"This is London.
Last night, some of the young gentlemen of the RAF took me to
Berlin. The pilot was called Jock [Abercrombie]."
"The crew captains
walked into the briefing room, looked at the maps and charts, and
sat down with their big celluloid pads on their knees. The
atmosphere was that of a school and a church. The weatherman gave us
the weather. The pilots were reminded that Berlin is Germany's
greatest center of war production."
intelligence officer told us how many heavy and light
ack-ack guns, how
many searchlights we might expect to encounter...concentration
was the secret of success in these raids; that as long as the aircraft
stayed well-bunched, they would protect each other."
"The takeoff was smooth as
silk. The wheels came up, and D-Dog started the long climb. As we came
up through the clouds, I looked right and left and counted fourteen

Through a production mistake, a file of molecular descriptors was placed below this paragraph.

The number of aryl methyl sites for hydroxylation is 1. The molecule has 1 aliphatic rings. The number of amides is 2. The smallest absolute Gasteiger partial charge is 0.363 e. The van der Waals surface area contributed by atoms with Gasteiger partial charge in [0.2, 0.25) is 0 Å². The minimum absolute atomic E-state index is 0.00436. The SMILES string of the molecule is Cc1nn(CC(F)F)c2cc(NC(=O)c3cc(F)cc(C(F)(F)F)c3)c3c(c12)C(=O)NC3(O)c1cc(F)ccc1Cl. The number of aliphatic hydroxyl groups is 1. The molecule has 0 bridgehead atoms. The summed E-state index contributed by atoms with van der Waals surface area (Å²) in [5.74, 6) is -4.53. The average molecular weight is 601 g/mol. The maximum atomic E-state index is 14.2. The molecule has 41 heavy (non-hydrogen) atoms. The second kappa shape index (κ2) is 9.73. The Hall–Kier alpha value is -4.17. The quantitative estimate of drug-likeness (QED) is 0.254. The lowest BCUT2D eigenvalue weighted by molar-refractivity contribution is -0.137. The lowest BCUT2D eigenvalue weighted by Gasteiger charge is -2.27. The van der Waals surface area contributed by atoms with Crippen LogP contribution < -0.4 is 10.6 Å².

Lancasters climbing for the place where men must burn oxygen to
live. The sun was going down and its red glow made rivers of lakes of
fire on tops of the clouds. Down to the southward, the clouds piled
up to form castles, battlements, and whole cities, all tinged with red."
"Berlin was a kind of
orchestrated hell -- a terrible symphony of light and flame. It
isn't a pleasant kind of warfare. The men doing it speak of it as a
job. Yesterday afternoon, when the tapes were stretched out on the
big map all the way to Berlin and back again, a young pilot with old
eyes said to me, 'I see we're working again tonight.' That's the
frame of mind in which the job is being done."